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Archive for the ‘lefebvre’ Category

cross your fingers

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Henri Lefebvre in the second volume of The Critique of Everyday Life:

Up until now, one of the great paradoxes of the twentieth century has been that capitalist economy has apparently taken the form of a “pleasure economy.” Like a caricature of itself, this economy some times goes so far as to become organized waste. Since it conceals the economy of power while organizing, controlling and pulverizing pleasure, it is a form of mystification. In fact, as regards quantity and quality, it is very restricted. In a contradictory way it arouses many needs and desires, some artificial, the rest unsatisfied. Satisfaction is characterized by accident and contingency. It is “a stroke of good fortune”, a windfall, a happy piece of luck. In so far as the words mean anything, joy and happiness consist of a series of favourable encounters and chances. Freedom, so frequently exalted, is no more than the skill of making the most of luck and chance…. This explains the importance of luck and chance both in the highest theoretical thinking and in the ideologies some extremely unsophisticated people adopt and “live” on a practical basis.

The last line is a zinger. Sometimes it seems to be that the left-philosophical / theoretical tradition as a whole placed its chips on black when it should have been red, chance and contingency when it should have gone with the opposite of those things (patient waiting? slow building?). As a result, it learned only to dream permissible dreams, became fascinated by the very dynamics of a system that it would replace.

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September 18, 2009 at 3:40 pm

Posted in lefebvre

“thanks to its own powers of persuasion….”

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Henri Lefebvre in his foreword to Critique of Everyday Life, Vol. I:

We ask ourselves: ‘What is socialism exactly? How does it intervene in everyday life? What does it change?’ And the answer is unclear. The elimination of the bourgeoisie and class antagonisms? The suppression of capitalist relations of property and production? These are only negative definitions. We find the picture of a bourgeois society without a bourgeoisie neither reassuring nor satisfying. We think that there is, or will be, something else. But what? Accepting one’s work, making it – willingly if possible – one’s first priority, working harder, willing productivity to increase rather than merely putting up with it? These ideas are fine as far as they go. Admittedly they are probably all essential, very important for the social relations of production, and perhaps they would go some way towards defining a mode of production economically. But as a definition of a culture, a civilization, a humanity, they are inadequate. Nor can they define a worthwhile way of living which could come into being thanks to its own powers of persuasion. *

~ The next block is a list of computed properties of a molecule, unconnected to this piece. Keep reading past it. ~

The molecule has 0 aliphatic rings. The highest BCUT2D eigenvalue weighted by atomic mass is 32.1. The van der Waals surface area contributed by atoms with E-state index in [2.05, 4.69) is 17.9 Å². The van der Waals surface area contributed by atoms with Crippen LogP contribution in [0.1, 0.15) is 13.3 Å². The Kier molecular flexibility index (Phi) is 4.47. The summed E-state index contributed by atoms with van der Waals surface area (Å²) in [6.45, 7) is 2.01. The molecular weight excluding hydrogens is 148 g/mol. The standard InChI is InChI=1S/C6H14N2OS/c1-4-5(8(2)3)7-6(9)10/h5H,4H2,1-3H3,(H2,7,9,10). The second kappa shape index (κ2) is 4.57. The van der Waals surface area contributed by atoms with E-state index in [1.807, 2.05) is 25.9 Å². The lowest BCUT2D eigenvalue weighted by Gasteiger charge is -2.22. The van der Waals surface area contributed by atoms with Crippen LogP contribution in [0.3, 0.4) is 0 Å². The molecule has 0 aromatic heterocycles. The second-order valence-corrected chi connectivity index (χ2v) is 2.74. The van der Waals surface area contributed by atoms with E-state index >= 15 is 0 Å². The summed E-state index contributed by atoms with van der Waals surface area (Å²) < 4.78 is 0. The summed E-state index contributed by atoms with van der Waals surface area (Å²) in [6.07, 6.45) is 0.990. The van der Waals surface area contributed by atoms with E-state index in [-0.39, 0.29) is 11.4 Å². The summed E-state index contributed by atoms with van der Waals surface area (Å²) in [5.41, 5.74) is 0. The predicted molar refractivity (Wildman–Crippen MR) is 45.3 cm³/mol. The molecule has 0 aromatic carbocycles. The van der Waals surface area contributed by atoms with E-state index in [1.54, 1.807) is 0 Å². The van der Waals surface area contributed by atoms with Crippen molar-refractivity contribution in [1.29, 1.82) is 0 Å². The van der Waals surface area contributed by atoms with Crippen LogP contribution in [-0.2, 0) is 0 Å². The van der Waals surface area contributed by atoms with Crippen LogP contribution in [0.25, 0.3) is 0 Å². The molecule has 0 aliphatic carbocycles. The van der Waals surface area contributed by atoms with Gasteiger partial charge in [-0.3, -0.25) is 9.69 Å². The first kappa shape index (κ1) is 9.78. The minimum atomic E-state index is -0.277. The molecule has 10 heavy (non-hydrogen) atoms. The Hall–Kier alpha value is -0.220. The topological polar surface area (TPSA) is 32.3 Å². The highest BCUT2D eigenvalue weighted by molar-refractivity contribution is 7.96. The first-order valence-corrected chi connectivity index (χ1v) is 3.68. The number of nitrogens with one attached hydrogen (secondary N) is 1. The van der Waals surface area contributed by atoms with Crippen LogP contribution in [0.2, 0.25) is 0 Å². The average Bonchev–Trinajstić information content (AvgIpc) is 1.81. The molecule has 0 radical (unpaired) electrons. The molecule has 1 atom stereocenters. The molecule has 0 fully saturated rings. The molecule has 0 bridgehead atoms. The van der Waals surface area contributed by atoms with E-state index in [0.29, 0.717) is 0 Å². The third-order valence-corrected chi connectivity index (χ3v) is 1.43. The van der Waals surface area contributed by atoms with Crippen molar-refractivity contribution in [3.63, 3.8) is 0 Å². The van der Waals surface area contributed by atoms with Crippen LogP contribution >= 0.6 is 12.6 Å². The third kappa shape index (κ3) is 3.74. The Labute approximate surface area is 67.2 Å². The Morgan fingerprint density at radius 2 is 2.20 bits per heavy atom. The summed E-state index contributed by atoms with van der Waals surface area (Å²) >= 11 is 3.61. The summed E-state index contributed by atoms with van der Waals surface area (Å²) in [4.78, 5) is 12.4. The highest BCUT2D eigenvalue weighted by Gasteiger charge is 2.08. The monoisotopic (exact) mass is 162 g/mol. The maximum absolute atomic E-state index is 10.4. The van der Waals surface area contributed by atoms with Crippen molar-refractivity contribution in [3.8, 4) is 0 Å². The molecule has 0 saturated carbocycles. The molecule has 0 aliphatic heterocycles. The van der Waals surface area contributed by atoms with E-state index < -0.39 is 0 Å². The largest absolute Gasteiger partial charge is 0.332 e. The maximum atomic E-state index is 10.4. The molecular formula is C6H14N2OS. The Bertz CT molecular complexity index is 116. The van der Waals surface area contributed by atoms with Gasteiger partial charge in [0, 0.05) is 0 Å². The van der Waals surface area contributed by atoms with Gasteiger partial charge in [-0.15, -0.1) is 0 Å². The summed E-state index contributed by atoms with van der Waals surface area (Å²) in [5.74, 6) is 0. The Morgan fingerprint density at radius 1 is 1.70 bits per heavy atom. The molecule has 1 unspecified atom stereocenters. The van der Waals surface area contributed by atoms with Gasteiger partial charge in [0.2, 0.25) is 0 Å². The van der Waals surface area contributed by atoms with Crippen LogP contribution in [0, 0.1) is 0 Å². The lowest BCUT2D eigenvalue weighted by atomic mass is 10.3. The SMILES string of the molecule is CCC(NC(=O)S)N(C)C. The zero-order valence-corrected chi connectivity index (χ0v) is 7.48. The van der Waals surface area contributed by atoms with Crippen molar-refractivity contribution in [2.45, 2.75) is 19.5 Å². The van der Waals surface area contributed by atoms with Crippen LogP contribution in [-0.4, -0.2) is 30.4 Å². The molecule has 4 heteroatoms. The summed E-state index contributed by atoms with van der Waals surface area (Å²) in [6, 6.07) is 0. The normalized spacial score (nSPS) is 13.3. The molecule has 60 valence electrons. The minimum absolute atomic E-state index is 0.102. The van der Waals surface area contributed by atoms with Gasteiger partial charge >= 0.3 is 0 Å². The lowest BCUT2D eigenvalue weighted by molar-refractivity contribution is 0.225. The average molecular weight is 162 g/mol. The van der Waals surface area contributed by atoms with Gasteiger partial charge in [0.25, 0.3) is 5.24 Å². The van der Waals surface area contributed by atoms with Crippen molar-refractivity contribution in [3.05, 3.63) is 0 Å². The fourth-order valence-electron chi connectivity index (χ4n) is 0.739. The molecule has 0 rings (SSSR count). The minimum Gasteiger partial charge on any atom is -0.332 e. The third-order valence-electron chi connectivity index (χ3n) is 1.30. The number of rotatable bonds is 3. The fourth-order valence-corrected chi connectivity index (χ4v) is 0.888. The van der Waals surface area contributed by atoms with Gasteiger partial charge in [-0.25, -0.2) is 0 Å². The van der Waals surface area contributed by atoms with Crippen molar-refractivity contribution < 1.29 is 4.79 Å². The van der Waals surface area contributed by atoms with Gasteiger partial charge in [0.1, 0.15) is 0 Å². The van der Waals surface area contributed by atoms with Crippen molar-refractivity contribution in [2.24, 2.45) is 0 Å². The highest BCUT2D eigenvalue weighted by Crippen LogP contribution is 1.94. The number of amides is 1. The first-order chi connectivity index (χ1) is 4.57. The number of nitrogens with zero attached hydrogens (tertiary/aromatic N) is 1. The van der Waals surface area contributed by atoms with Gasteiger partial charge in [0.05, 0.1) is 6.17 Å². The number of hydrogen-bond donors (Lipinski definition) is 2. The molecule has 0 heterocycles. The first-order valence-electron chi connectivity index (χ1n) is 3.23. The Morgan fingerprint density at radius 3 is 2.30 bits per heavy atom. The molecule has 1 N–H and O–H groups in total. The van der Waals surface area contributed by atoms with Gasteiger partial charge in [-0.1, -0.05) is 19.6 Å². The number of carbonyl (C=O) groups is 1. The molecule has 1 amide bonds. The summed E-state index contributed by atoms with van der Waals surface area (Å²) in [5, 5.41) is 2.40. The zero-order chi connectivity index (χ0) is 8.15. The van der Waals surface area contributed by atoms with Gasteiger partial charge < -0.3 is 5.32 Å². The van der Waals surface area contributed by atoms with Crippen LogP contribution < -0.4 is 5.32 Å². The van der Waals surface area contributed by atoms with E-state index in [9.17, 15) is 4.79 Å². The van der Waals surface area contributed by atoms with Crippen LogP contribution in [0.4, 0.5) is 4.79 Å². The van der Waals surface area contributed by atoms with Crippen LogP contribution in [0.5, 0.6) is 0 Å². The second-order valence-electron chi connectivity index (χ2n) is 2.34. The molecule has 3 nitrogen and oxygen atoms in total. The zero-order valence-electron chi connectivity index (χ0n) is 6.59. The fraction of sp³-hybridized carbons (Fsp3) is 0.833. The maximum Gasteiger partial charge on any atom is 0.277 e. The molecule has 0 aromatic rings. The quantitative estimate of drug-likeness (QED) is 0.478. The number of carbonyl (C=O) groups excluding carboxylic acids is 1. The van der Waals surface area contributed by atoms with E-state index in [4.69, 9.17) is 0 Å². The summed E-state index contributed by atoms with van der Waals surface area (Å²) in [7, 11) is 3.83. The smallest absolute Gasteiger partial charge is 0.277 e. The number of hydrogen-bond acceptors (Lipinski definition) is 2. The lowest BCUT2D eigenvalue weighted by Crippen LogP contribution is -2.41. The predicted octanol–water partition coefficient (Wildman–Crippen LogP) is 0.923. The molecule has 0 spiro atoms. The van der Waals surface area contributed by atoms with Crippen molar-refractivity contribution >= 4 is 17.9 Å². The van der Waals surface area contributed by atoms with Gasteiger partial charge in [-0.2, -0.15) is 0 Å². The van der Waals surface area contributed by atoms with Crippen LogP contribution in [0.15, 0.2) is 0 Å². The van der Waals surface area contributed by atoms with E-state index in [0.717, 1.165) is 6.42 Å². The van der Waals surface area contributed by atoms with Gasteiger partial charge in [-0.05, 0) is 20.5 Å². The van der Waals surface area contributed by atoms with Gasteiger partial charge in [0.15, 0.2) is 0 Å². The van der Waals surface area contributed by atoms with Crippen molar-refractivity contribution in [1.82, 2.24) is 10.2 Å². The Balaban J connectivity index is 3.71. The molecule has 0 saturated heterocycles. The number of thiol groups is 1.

Ah, that last line is a killer. Perfect! And here’s what he says in the footnote attached to the end of that passage:

* Unfortunately materialism is presented in far too many publications as the most depressing of platitudes, In fact it appears to reach the heights of platitude (so to speak). If it were a completed system, or simply a weapon for the working-class struggle, why indeed would it have to be interesting? After all, when philosophy lost metaphysics, it might also be said to have lost its picturesqueness!….

Exciting to be re-reading Lefebvre. I had forgotten, in the way that one does, the fact that every line of thought that I follow on just about any topic that matters very clearly started nowhere and nowhen else than with my first reading of this book.

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April 8, 2009 at 11:22 am